Typically, a subcontracted-out private broker/bidding agent takes all the bids for a municipal bond issue, and then quietly tells the "winner" whether he needs to jack up or reduce his bid. The broker might tell the bank, for instance, that its bid was too "aggressive," i.e. too high -- allowing the bank to come in with a lower bid that would still win.

If you read through these bid-rigging lawsuits/settlements, you'll find a striking commonality in the evidence collected by these states and municipalities. All across the country, the same banks use the same code words with the same bidding agents to win business with artificially lowered bids.

In one action involving California communities and a number of banks, authorities claimed the language was extremely overt. Some examples of "code" phrases agents would use:

"This one needs to go to JP Morgan."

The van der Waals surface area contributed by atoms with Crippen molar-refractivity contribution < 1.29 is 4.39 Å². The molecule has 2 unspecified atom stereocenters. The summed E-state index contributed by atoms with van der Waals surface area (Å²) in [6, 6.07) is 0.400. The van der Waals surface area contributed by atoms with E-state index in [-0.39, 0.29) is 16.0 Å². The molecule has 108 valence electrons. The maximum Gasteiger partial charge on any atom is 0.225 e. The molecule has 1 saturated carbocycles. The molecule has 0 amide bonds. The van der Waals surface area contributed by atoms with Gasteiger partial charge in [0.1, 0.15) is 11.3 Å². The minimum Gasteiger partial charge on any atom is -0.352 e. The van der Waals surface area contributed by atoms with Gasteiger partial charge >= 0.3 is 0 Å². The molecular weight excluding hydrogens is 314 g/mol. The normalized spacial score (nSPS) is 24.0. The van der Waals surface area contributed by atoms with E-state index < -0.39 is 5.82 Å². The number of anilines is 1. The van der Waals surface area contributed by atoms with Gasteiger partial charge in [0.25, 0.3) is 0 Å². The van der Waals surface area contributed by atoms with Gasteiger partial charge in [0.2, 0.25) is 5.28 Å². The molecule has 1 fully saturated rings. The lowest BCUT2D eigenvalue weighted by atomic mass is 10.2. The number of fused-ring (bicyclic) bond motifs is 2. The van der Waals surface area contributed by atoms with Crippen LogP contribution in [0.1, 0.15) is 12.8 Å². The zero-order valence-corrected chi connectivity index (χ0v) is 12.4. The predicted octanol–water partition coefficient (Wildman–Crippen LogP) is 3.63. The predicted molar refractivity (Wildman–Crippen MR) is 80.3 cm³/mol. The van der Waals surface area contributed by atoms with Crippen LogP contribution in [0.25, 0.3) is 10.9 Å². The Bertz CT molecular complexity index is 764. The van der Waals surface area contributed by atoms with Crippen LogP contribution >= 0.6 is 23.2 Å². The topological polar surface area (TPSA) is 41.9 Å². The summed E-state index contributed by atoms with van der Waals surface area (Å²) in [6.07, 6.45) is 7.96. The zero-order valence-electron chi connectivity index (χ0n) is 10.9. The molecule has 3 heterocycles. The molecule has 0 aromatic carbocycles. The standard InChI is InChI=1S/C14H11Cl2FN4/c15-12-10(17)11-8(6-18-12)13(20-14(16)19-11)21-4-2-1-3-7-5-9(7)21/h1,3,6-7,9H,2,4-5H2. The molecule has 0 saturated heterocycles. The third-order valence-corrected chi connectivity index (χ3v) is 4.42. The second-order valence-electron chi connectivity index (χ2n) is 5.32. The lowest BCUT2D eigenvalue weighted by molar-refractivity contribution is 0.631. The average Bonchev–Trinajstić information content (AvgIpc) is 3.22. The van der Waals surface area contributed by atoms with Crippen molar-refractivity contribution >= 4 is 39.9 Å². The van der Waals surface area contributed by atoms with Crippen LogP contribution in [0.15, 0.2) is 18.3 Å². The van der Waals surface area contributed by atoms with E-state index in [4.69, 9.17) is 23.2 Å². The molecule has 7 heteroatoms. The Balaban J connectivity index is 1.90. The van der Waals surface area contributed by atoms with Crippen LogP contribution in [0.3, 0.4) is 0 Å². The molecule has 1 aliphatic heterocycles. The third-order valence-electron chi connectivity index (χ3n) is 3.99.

"JP Morgan understands that they just won a big transaction and that this one needs to go to Bank of America."

Municipal bonds are boring. In fact, if you've even made it this far down this blog entry, you're probably fighting the urge to doze off. But the bottom line with municipal bid-rigging is that it costs all taxpayers (particularly those who pay property taxes) enormous damage in lost services and increased taxes.

If your town gets cheated out of $3million it would have received in an honest auction of its bond business, that's money that's not going to schools or firemen or cops. And it's money those towns will take out of your pocket to compensate, usually by raising taxes.

The settlements out there with banks like Chase, Bank of America, Wells Fargo and UBS cover hundreds of localities in virtually every state in the union. The sheer number of cases suggests that this activity is epidemic and systematic – in other words, that it's simply the way to do business in America.